The Board asserted that besides the eight employees from departments 54 and 88, Trico 'laid off none of its salaried technical personnel after March 1970.' However, Frank Breese, the head of the company's labor relations department, testified that a number of salaried personnel, including employees in the technical departments, were laid off during 1970. Company records introduced at the hearing indicated that at least 22 salaried employees were laid off between March and the end of October, 1970


In Bourne we held that the five standards only applied to interrogation that was 'not itself threatening.' 332 F.2d at 48. McIntyre's October 20 inquiries were much more akin to innocent information-gathering than to coercive grilling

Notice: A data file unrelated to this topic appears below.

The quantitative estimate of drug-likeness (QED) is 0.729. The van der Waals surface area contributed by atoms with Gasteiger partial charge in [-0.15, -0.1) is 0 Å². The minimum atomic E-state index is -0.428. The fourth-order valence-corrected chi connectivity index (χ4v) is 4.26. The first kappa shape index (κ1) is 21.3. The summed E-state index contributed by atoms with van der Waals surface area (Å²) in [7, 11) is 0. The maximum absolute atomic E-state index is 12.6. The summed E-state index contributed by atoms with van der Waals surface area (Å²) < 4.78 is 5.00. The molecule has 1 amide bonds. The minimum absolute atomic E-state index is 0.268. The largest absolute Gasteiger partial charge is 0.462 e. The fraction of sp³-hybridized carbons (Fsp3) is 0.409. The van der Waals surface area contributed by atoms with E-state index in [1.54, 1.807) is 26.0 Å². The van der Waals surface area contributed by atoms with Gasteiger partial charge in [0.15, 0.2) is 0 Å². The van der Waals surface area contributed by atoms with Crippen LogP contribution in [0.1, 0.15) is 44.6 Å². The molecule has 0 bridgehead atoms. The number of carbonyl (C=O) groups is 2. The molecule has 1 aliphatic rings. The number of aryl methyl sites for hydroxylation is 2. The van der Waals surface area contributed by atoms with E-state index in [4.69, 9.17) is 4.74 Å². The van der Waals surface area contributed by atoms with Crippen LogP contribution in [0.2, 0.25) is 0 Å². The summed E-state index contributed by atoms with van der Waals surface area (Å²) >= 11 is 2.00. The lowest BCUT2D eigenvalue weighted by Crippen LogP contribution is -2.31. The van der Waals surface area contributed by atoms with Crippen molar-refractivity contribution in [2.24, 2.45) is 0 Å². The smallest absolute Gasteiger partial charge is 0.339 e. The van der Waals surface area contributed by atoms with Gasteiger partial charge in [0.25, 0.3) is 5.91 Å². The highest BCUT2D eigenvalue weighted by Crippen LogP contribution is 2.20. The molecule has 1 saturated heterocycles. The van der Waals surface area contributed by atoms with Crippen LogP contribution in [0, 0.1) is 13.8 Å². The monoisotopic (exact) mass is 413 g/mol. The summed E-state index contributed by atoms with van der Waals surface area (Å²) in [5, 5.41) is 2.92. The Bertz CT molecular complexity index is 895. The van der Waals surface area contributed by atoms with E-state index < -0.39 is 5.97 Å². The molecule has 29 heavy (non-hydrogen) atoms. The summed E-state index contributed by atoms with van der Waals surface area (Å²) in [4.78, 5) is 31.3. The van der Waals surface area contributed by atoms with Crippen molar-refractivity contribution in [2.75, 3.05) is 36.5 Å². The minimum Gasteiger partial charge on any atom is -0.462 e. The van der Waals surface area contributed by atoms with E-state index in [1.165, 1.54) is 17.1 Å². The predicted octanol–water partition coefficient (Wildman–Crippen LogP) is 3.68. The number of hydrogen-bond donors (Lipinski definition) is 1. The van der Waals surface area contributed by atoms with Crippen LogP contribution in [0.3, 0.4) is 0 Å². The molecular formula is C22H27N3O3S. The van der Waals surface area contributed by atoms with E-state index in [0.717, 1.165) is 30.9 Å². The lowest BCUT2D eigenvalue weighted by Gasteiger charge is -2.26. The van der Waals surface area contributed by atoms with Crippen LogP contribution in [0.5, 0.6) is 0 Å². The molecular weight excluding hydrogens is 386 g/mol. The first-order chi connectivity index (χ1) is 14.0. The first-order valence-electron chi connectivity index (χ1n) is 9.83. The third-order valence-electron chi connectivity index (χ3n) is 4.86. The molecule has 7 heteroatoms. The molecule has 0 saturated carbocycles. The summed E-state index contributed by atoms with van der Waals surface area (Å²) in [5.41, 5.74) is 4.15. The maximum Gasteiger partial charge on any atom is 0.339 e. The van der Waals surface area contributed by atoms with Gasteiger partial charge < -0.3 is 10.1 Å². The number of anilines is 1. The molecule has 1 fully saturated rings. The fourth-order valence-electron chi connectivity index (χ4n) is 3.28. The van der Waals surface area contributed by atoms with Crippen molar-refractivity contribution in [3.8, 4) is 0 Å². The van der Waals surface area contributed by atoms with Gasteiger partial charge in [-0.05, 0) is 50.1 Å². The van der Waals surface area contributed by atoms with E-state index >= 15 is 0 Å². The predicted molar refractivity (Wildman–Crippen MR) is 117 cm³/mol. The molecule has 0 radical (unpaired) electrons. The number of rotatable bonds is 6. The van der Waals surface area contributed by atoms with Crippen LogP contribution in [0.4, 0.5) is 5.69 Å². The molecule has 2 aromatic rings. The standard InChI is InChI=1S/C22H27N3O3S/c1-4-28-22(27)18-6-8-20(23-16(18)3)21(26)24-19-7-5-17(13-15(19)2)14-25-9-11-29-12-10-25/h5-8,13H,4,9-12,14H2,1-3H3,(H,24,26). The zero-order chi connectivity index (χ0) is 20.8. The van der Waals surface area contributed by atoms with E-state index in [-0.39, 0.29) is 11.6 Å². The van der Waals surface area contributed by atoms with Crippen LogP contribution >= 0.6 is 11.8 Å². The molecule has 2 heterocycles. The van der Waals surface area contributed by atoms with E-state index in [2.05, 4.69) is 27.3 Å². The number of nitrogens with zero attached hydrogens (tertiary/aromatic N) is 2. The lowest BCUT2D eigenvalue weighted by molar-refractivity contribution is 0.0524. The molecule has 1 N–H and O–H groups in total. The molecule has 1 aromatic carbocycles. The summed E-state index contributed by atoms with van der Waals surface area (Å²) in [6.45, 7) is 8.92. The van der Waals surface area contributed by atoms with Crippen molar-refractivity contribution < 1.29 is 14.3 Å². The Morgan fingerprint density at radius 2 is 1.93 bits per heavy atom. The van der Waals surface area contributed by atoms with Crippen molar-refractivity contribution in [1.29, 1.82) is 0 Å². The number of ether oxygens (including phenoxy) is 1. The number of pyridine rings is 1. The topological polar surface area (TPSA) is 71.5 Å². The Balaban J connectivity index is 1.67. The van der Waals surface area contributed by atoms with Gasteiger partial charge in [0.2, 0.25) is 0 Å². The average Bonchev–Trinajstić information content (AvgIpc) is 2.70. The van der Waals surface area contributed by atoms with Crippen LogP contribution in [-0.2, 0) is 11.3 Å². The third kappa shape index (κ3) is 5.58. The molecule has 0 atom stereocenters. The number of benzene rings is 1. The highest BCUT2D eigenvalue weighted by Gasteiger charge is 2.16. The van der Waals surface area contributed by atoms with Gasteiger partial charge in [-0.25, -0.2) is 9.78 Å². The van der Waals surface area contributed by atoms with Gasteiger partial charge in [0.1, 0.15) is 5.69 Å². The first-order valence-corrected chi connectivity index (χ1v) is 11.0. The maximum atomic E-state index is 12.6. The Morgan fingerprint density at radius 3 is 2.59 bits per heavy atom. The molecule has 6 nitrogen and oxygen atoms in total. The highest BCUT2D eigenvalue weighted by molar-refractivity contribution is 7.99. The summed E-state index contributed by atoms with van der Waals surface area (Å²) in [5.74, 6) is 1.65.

Our fear that they may be has been enhanced by the contention of Board counsel that the change in the back pay provision was not material since, under the Board's language, the employees are to be made whole only 'for any loss of earnings they have suffered in consequence of the unlawful layoffs.' In its brief, the Board contends that it altered the Administrative Law Judge's findings only because the claim of no available work was not properly a part of the unfair labor practice hearing, but should have been postponed until the compliance proceedings. In its opinion, however, the Board did not simply vacate the Administrative Law Judge's finding on that account, but considered the question of available work on the merits and strongly implied a decision that the layoffs would not ultimately have occurred for economic reasons. In NLRB v. Dazzo Products, Inc., 358 F.2d 136 (2 Cir. 1966), cited by Board counsel, there was no reason to think the employer's contentions with respect to limitations on back pay would not be fairly considered in the compliance proceedings. Here, in view of the Board's decision, there is every reason to think the company's contention might be deemed foreclosed if we do not direct otherwise